If the filter to be calibrated belongs to a digital mobile communications device, the digital-to-analog converter 520 is preferably a converter in the modulator of the mobile communications device. Similarly, the analog-to-digital converter 530 is preferably a convener in the demodulator of the mobile communications device. The control unit 510 and its memory may in that case belong to the mobile communications device or they may reside in a separate apparatus.
Adjustment of filter time constants in the example of FIG. 5 is based on checking the frequency responses of the first-order RC circuits from signal amplitudes. To that end, the external system 500 generates a sinusoidal voltage Vg such that the control unit 510 feeds to the digital-to-analog converter 520 a number sequence from the memory 511 which corresponds to samples taken from the sine wave. The converter 520 is controlled at such a rate that the frequency of the sine wave Vg generated is in the same order of magnitude as the cut-off frequency of the low-pass filter to be calibrated. The voltage Vg is taken via a differential amplifier A1 to the input of a first-order RC low-pas filter. The low-pass filter comprises, series connected, resistor Rref and one of capacitors C1, C2 and Cref. Selection is made with switches k1, k2, k3 and k4. The position of the switches depends on the number sent by the control unit 510 to register k in the register unit 350. The output voltage Vm of the low-pass filter is taken from between resistor Rref and capacitor Cn (n=1, 2, ref). The voltage Vm is led to the analog-to-digital converter 530. The control unit 510 reads the converter 530 and produces on the basis of die numbers received a reference number that corresponds to the amplitude of voltage Vm.
The calibrating circuit 300 includes a switch k5 connected in parallel with resistor Rref. When the switch is closed, voltage Vm becomes the output voltage of the differential amplifier A1. Let this unattenuated voltage be V0. When switch k5 is open, voltage Vm is smaller than voltage V0 because of the attenuation caused by the filter Rref, Cn. Let this attenuated voltage be Vn. The control unit calculates on the basis of the values of voltages V0 and Vn the time constant Rref·Cn=Tn of the filter Rref, Cn being measured. Naturally the frequency value, which is in the control unit's memory, is also needed in the calculation. From the time constants Tn the control unit further calculates coefficients for the integrated resistors and capacitors such that all time constants of the filter calibrated are substantially correct. The control unit 510 sends said coefficients to the register unit 350. Number Sr1 determines the resistance values R11 and R12 in circuit stage 210, number Sr2 determines the resistance values R21 and R22 in circuit stage 220, and number Sc determines the capacitance values C21 and C22 in circuit stage 220.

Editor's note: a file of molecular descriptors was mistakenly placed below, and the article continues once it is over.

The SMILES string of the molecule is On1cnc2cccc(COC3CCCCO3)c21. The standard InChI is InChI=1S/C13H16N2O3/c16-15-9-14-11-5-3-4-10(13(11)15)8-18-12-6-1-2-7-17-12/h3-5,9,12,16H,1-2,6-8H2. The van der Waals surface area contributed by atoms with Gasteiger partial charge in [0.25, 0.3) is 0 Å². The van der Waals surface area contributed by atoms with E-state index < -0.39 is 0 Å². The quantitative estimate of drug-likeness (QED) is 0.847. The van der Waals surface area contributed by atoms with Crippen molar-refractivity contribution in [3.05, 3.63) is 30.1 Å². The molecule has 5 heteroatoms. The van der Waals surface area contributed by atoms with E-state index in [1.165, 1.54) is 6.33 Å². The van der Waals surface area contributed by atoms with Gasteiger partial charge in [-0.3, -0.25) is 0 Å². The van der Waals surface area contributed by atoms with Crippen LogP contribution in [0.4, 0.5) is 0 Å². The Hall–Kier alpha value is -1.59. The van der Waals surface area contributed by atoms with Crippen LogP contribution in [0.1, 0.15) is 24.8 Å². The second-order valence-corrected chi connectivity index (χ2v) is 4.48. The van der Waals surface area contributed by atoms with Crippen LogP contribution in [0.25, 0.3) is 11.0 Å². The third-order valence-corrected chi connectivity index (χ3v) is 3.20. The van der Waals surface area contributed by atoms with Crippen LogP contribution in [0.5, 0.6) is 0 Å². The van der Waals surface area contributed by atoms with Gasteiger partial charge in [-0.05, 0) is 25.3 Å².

The calibrating process for the structure in FIG. 5 is in accordance with FIG. 6, for example. Step 61 comprises preliminary actions such as activating the functional units and starting the generation of the sine wave used in the measurements. In step 62 variable n, which indicates the phase of the calibration, is set to state 0. This causes switch k5 to close so that the measurement signal Vg will bypass the filters used in the measurement. In addition, step 62 comprises a certain delay Δt1 so that voltage Vm will have time to settle before the analog-to-digital converter 530 is read. That reading takes place in step 63. As a result of the read, the calibration control program PR generates a voltage value V0 in which there is no attenuation caused by the filter measured. In step 64 the value of variable n is increased by one, which represents a transition to the next calibration phase. In phases 1, 2 and 3 the process sets the registers in the register unit 350 as needed (step 66), waits for a certain period of time Δt2 (step 67), reads the converter 530 (step 68) and generates a value Vn for the voltage measured. When n is one, change-over switches k1 a, k1 b and k3 are set to state 1 and switches k4 and k5 are set to “open” so that external capacitor C1 of the microcircuit 100 is connected in series with resistor Rref and the other end of the capacitor is connected to ground. On the basis of measurement result V1 the program PR calculates a calibration coefficient for testators R11, R12 in circuit stage 210. When variable n is two, change-over switches k2 a and k2 b are set to state 1 and change-over switch k3 to state 2 go that external capacitor C2 of the microcircuit 100 is connected in series with resistor Rref and the other end of the capacitor is connected to ground. On the basis of measurement result V2 the program PR calculates a calibration coefficient for resistors R21, R22 in circuit stage 220. At this phase the value of resistance Rref has to be chanced according to the coefficient mentioned above. When variable n is three, change-over switches k1 a, k1 b, k2 a and k2 b are set to state 2 and switch k4 to state “closed” so that an integrated reference capacitor Cref is connected in series with resistor Rref such that the other end of said capacitor is fixed to ground. On the basis of measurement result V3 the program PR calculates a calibration coefficient for capacitors C21, C22 in circuit stage 220. When variable n is four, the process in this example enters in accordance with step 65 the final calibration phase 69 in which the generation of the measurement signal Vg is ceased, among other things. The calibration coefficients loaded into registers Sr1, Sr2 and Sc remain in the registers.